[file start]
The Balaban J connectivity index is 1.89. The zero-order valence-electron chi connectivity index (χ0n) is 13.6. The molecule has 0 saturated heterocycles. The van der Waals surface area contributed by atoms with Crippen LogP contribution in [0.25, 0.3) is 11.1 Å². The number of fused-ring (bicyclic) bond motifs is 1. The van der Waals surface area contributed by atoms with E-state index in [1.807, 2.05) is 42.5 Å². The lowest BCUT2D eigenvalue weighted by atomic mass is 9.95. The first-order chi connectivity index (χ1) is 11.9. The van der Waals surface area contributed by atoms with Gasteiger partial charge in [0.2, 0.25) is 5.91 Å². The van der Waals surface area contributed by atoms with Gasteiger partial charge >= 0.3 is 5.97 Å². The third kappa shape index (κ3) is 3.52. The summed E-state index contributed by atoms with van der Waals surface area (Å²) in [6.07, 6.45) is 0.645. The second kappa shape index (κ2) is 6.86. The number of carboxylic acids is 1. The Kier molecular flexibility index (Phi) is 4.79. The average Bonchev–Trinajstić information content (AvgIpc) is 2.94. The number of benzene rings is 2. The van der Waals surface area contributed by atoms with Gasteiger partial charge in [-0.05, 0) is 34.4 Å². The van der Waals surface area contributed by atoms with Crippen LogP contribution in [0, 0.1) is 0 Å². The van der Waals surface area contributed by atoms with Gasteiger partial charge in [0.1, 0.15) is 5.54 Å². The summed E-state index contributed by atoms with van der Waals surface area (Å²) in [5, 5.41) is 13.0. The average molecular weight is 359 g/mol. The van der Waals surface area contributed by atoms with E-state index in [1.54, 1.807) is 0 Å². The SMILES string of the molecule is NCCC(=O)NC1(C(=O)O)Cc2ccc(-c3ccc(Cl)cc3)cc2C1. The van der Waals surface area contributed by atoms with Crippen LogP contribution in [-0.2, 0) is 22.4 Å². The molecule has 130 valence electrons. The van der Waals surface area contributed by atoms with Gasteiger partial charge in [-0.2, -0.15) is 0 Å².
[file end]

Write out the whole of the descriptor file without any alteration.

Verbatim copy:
The Balaban J connectivity index is 1.89. The zero-order valence-electron chi connectivity index (χ0n) is 13.6. The molecule has 0 saturated heterocycles. The van der Waals surface area contributed by atoms with Crippen LogP contribution in [0.25, 0.3) is 11.1 Å². The number of fused-ring (bicyclic) bond motifs is 1. The van der Waals surface area contributed by atoms with E-state index in [1.807, 2.05) is 42.5 Å². The lowest BCUT2D eigenvalue weighted by atomic mass is 9.95. The first-order chi connectivity index (χ1) is 11.9. The van der Waals surface area contributed by atoms with Gasteiger partial charge in [0.2, 0.25) is 5.91 Å². The van der Waals surface area contributed by atoms with Gasteiger partial charge >= 0.3 is 5.97 Å². The third kappa shape index (κ3) is 3.52. The summed E-state index contributed by atoms with van der Waals surface area (Å²) in [6.07, 6.45) is 0.645. The second kappa shape index (κ2) is 6.86. The number of carboxylic acids is 1. The Kier molecular flexibility index (Phi) is 4.79. The average Bonchev–Trinajstić information content (AvgIpc) is 2.94. The number of benzene rings is 2. The van der Waals surface area contributed by atoms with Gasteiger partial charge in [-0.05, 0) is 34.4 Å². The van der Waals surface area contributed by atoms with Crippen LogP contribution in [0, 0.1) is 0 Å². The van der Waals surface area contributed by atoms with Gasteiger partial charge in [0.1, 0.15) is 5.54 Å². The summed E-state index contributed by atoms with van der Waals surface area (Å²) in [5, 5.41) is 13.0. The average molecular weight is 359 g/mol. The van der Waals surface area contributed by atoms with E-state index in [1.54, 1.807) is 0 Å². The SMILES string of the molecule is NCCC(=O)NC1(C(=O)O)Cc2ccc(-c3ccc(Cl)cc3)cc2C1. The van der Waals surface area contributed by atoms with Crippen LogP contribution in [-0.2, 0) is 22.4 Å². The molecule has 130 valence electrons. The van der Waals surface area contributed by atoms with Gasteiger partial charge in [-0.2, -0.15) is 0 Å².